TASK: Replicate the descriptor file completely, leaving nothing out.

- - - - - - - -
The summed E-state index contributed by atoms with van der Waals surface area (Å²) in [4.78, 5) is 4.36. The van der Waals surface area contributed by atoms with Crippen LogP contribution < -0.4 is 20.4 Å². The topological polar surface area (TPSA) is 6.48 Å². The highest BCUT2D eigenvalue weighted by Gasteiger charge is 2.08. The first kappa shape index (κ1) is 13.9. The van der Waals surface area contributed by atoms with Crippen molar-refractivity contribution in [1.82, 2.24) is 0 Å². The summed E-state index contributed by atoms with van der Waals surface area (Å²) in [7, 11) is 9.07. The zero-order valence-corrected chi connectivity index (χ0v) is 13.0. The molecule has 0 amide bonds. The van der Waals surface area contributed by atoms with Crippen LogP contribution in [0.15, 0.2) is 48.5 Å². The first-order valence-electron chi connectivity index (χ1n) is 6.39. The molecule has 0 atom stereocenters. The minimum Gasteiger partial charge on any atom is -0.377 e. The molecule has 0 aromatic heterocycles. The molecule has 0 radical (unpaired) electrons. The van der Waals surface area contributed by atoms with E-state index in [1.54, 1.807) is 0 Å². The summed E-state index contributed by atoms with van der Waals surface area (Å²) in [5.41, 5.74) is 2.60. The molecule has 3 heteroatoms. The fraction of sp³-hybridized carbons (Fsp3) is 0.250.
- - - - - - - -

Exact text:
The summed E-state index contributed by atoms with van der Waals surface area (Å²) in [4.78, 5) is 4.36. The van der Waals surface area contributed by atoms with Crippen LogP contribution < -0.4 is 20.4 Å². The topological polar surface area (TPSA) is 6.48 Å². The highest BCUT2D eigenvalue weighted by Gasteiger charge is 2.08. The first kappa shape index (κ1) is 13.9. The van der Waals surface area contributed by atoms with Crippen molar-refractivity contribution in [1.82, 2.24) is 0 Å². The summed E-state index contributed by atoms with van der Waals surface area (Å²) in [7, 11) is 9.07. The zero-order valence-corrected chi connectivity index (χ0v) is 13.0. The molecule has 0 amide bonds. The van der Waals surface area contributed by atoms with Crippen LogP contribution in [0.15, 0.2) is 48.5 Å². The first-order valence-electron chi connectivity index (χ1n) is 6.39. The molecule has 0 atom stereocenters. The minimum Gasteiger partial charge on any atom is -0.377 e. The molecule has 0 aromatic heterocycles. The molecule has 0 radical (unpaired) electrons. The van der Waals surface area contributed by atoms with E-state index in [1.54, 1.807) is 0 Å². The summed E-state index contributed by atoms with van der Waals surface area (Å²) in [5.41, 5.74) is 2.60. The molecule has 3 heteroatoms. The fraction of sp³-hybridized carbons (Fsp3) is 0.250.